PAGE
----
Future Food Now: Asia-Pacific (#3)

Future Food Now: Asia-Pacific (#3)
By Michal Klar • Issue #3 • View online
Welcome to Issue #3
Plant-based and cell-based business is clearly picking up across Asia Pacific - just look at the amount of new products introduced and startups expanding!
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Thanks - Michal

JUST Egg launches in Singapore with record-breaking sales
JUST Egg launched at Singapore’s Grand Hyatt in early November, initially available from a food truck in front of the hotel, as part of a plant-based “egg sandwich”.
Nearly 3,400 sandwiches were sold in three days, according to Jerome Pagnier, Director of F&B at Grand Hyatt Singapore. That is slightly more than Beyond Burgers during a similar launch event at the same venue in August.
Singapore it the second international market for JUST Egg (after Hong Kong). Some of JUST Inc. executives came to town for the launch, while CEO Josh Tetrick described Singapore as “one of the most innovative and transformative places on the planet” and “Asia’s greenest city”, adding:
We’re proud to bring JUST Egg to its citizens and visitors with Grand Hyatt as our first partner.
JUST Egg is now part of a regular menu of Oasis restaurant at Grand Hyatt Singapore.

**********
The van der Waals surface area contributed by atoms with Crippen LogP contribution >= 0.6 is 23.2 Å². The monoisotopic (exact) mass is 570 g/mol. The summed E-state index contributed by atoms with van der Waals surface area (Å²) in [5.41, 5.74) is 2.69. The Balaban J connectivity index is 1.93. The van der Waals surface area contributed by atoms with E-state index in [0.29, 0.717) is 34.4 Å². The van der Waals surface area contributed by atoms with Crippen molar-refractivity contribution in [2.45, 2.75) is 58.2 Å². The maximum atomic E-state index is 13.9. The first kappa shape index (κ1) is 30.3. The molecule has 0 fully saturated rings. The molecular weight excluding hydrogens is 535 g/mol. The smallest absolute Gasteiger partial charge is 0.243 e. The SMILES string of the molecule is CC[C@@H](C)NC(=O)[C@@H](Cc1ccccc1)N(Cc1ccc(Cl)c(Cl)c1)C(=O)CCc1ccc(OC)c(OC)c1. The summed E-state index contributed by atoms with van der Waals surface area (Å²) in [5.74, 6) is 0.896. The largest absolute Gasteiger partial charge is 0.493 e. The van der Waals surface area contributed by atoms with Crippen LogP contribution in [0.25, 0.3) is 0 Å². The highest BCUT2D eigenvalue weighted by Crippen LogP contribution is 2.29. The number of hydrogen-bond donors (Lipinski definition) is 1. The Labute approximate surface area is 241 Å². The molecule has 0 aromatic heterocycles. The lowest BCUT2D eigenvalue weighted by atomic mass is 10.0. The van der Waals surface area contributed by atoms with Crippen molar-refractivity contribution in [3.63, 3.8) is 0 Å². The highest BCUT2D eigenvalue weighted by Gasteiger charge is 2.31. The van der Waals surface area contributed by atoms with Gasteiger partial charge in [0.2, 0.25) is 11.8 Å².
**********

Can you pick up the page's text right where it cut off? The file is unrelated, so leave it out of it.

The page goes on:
JUST Egg sandwich (photo credit: Livekindly)
JUST Egg sandwich (photo credit: Livekindly)
Omnipork now at 50+ outlets in HK & Macau, soon in Singapore
Plant-based ground pork alternative, Omnipork from HK-based startup Right Treat, is expanding rapidly. According o the company, the product is now available at over 50 restaurant outlets across Hong Kong and Macau.
The recently added venues include Mexican Verde Mar as well as popular Chinese eateries Food Expression, Chongqing Liuyishou Hotpot and Meat-Pie-Gor with more in the pipeline.
Over in Macau, Sands China is offering Omnipork dishes at 10 restaurants located in several of their hotels.
On November 16th, Omnipork will officially launch in Singapore. The launch event will again take place at Grand Hyatt, but the product will also be available at selected restaurant partners including HRVST, Winestone and Food Exchange (at Novotel).